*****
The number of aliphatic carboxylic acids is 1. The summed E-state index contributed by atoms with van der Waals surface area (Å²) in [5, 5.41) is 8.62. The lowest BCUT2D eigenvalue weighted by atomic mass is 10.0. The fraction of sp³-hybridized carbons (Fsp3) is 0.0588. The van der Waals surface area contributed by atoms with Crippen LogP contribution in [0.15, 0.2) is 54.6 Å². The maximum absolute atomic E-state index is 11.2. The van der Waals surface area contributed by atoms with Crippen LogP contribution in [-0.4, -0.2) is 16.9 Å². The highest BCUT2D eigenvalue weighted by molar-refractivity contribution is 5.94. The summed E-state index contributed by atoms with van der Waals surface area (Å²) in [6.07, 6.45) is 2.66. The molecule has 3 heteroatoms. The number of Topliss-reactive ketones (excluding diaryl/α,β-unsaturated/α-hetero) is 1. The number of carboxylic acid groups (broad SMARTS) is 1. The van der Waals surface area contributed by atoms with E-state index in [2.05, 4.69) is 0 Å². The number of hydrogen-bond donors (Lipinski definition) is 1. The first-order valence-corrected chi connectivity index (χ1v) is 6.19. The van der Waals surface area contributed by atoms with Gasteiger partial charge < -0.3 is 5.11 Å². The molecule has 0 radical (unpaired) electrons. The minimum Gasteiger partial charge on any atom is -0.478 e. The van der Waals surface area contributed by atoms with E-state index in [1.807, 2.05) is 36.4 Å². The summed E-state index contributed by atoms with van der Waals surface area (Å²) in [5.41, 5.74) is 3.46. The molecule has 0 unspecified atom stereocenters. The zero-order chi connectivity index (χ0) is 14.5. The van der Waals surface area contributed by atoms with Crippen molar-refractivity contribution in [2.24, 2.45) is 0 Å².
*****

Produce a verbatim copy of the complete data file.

The number of aliphatic carboxylic acids is 1. The summed E-state index contributed by atoms with van der Waals surface area (Å²) in [5, 5.41) is 8.62. The lowest BCUT2D eigenvalue weighted by atomic mass is 10.0. The fraction of sp³-hybridized carbons (Fsp3) is 0.0588. The van der Waals surface area contributed by atoms with Crippen LogP contribution in [0.15, 0.2) is 54.6 Å². The maximum absolute atomic E-state index is 11.2. The van der Waals surface area contributed by atoms with Crippen LogP contribution in [-0.4, -0.2) is 16.9 Å². The highest BCUT2D eigenvalue weighted by molar-refractivity contribution is 5.94. The summed E-state index contributed by atoms with van der Waals surface area (Å²) in [6.07, 6.45) is 2.66. The molecule has 3 heteroatoms. The number of Topliss-reactive ketones (excluding diaryl/α,β-unsaturated/α-hetero) is 1. The number of carboxylic acid groups (broad SMARTS) is 1. The van der Waals surface area contributed by atoms with E-state index in [2.05, 4.69) is 0 Å². The number of hydrogen-bond donors (Lipinski definition) is 1. The first-order valence-corrected chi connectivity index (χ1v) is 6.19. The van der Waals surface area contributed by atoms with Gasteiger partial charge < -0.3 is 5.11 Å². The molecule has 0 radical (unpaired) electrons. The minimum Gasteiger partial charge on any atom is -0.478 e. The van der Waals surface area contributed by atoms with E-state index in [1.807, 2.05) is 36.4 Å². The summed E-state index contributed by atoms with van der Waals surface area (Å²) in [5.41, 5.74) is 3.46. The molecule has 0 unspecified atom stereocenters. The zero-order chi connectivity index (χ0) is 14.5. The van der Waals surface area contributed by atoms with Crippen molar-refractivity contribution in [2.24, 2.45) is 0 Å².